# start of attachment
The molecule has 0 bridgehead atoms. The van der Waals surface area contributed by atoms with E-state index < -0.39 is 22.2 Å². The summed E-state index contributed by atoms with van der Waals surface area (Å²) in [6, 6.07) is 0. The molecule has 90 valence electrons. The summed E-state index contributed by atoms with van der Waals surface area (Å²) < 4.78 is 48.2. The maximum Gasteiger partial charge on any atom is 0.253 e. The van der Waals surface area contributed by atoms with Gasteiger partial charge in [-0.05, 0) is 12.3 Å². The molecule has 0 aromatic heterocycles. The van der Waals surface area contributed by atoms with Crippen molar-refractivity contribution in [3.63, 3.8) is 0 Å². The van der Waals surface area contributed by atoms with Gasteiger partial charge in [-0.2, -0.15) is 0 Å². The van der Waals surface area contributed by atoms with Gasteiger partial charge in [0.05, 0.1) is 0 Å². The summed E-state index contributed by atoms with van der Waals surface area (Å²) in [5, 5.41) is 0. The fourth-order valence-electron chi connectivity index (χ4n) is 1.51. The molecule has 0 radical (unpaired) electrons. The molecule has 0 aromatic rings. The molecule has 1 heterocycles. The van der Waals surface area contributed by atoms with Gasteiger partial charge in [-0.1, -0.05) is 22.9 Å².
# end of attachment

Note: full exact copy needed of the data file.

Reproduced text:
The molecule has 0 bridgehead atoms. The van der Waals surface area contributed by atoms with E-state index < -0.39 is 22.2 Å². The summed E-state index contributed by atoms with van der Waals surface area (Å²) in [6, 6.07) is 0. The molecule has 90 valence electrons. The summed E-state index contributed by atoms with van der Waals surface area (Å²) < 4.78 is 48.2. The maximum Gasteiger partial charge on any atom is 0.253 e. The van der Waals surface area contributed by atoms with Gasteiger partial charge in [-0.05, 0) is 12.3 Å². The molecule has 0 aromatic heterocycles. The van der Waals surface area contributed by atoms with Crippen molar-refractivity contribution in [3.63, 3.8) is 0 Å². The van der Waals surface area contributed by atoms with Gasteiger partial charge in [-0.2, -0.15) is 0 Å². The van der Waals surface area contributed by atoms with Gasteiger partial charge in [0.05, 0.1) is 0 Å². The summed E-state index contributed by atoms with van der Waals surface area (Å²) in [5, 5.41) is 0. The fourth-order valence-electron chi connectivity index (χ4n) is 1.51. The molecule has 0 radical (unpaired) electrons. The molecule has 0 aromatic rings. The molecule has 1 heterocycles. The van der Waals surface area contributed by atoms with Gasteiger partial charge in [-0.1, -0.05) is 22.9 Å².